It’s bang on trend, reports Corinne Reichert:
Snapchat has followed suit after Facebook, Twitter and YouTube began pausing ads on Friday, saying it has now stopped all advertising running in Russia, Ukraine and Belarus following the Russian invasion of Ukraine. … The Snapchat app remains live in Ukraine, Russia and Belarus, [but] Snap is monitoring the platform for misinformation or other misuse.
Apple has also halted sales of its products in Russia, as well as online transactions, Apple Pay and some Apple Maps features. Google [is] Temporarily disabling some live Google Maps features, adding an SOS alert to Search and blocking Russian state-controlled media. It said Google Pay “may become unavailable.”
But don’t hang up on Dade “+++ATH” Hayes: [ask your parents]
In terms of any financial sacrifice from the foregone advertising opportunities, it isn’t clear that all that much is at stake for Snap. … While the company’s stance on the Russia-Ukraine situation is clear and emphatic, it is also an easier one for Snap to take than for many of its tech rivals.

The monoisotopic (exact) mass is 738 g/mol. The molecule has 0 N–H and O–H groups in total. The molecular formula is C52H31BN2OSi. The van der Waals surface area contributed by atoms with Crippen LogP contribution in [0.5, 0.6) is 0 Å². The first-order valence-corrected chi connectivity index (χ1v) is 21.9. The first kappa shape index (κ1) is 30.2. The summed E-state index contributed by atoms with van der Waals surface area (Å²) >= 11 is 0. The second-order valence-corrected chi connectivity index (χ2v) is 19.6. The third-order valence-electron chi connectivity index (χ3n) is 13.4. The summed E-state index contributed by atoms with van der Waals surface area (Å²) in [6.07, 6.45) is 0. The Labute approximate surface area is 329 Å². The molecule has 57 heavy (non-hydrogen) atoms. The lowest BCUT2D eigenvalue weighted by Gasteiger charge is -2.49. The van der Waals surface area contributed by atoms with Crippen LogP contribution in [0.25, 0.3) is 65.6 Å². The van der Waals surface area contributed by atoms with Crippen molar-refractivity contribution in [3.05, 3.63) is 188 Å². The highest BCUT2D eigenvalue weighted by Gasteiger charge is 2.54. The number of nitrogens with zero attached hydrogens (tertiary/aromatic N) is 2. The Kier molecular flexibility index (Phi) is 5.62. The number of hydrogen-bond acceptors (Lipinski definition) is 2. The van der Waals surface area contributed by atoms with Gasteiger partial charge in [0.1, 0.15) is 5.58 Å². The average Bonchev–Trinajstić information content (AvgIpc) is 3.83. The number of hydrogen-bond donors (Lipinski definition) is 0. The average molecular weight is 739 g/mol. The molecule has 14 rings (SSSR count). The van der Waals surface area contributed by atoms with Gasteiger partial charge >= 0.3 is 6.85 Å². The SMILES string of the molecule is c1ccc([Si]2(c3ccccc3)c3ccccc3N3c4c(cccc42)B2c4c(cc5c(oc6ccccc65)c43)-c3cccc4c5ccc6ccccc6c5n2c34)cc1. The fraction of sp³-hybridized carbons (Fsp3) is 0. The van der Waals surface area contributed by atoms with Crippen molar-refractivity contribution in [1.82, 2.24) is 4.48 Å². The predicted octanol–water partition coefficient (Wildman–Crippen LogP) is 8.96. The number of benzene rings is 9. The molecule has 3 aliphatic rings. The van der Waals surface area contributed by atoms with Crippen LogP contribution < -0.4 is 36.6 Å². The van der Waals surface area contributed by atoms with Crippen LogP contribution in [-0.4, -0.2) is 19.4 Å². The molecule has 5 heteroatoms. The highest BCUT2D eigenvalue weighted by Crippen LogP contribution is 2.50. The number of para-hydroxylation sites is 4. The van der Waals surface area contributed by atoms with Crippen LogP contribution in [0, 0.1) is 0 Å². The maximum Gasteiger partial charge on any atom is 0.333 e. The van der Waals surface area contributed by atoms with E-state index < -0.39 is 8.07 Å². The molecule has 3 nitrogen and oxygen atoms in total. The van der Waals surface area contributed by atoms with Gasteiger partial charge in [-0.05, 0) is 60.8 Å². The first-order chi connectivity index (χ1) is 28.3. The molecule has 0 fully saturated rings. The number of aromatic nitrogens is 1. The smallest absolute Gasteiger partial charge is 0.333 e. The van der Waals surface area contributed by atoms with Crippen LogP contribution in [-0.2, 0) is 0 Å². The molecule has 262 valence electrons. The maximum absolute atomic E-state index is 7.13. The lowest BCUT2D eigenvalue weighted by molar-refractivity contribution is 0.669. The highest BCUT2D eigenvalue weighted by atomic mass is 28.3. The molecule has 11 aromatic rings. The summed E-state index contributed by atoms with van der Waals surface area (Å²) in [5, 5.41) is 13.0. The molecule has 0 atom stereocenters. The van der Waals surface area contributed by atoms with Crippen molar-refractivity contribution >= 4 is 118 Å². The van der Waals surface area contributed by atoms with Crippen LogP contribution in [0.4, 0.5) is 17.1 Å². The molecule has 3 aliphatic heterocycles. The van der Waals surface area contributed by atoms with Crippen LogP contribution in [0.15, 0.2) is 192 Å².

3. Yevgeny Valentinovich ‘Eugene’ Kaspersky has Chosen the Side of the Oppressor
The figurehead eponym of AO Kaspersky Lab is being publicly shamed for comments he made about the war in Ukraine. In stark contrast to Snap’s statement, he is accused of overt neutrality, minimizing the war’s severity—and even of shoehorning in some marketing.
Desmond Tutu was right. But, while it’s tempting to “cancel” Eugene, dial down the emotion and think instead about your security posture. If you use Kaspersky products internally, what risks are you exposing your organization to? How might the Russian government exert pressure on the company to compromise your network?
James Coker: Eugene Kaspersky’s Statement Provokes Controversy
Cybersecurity industry veteran Eugene Kaspersky has provoked a strong reaction from leading figures in the sector. … Kaspersky, CEO of the Russian-headquartered IT security vendor of the same name, broke his silence on the conflict: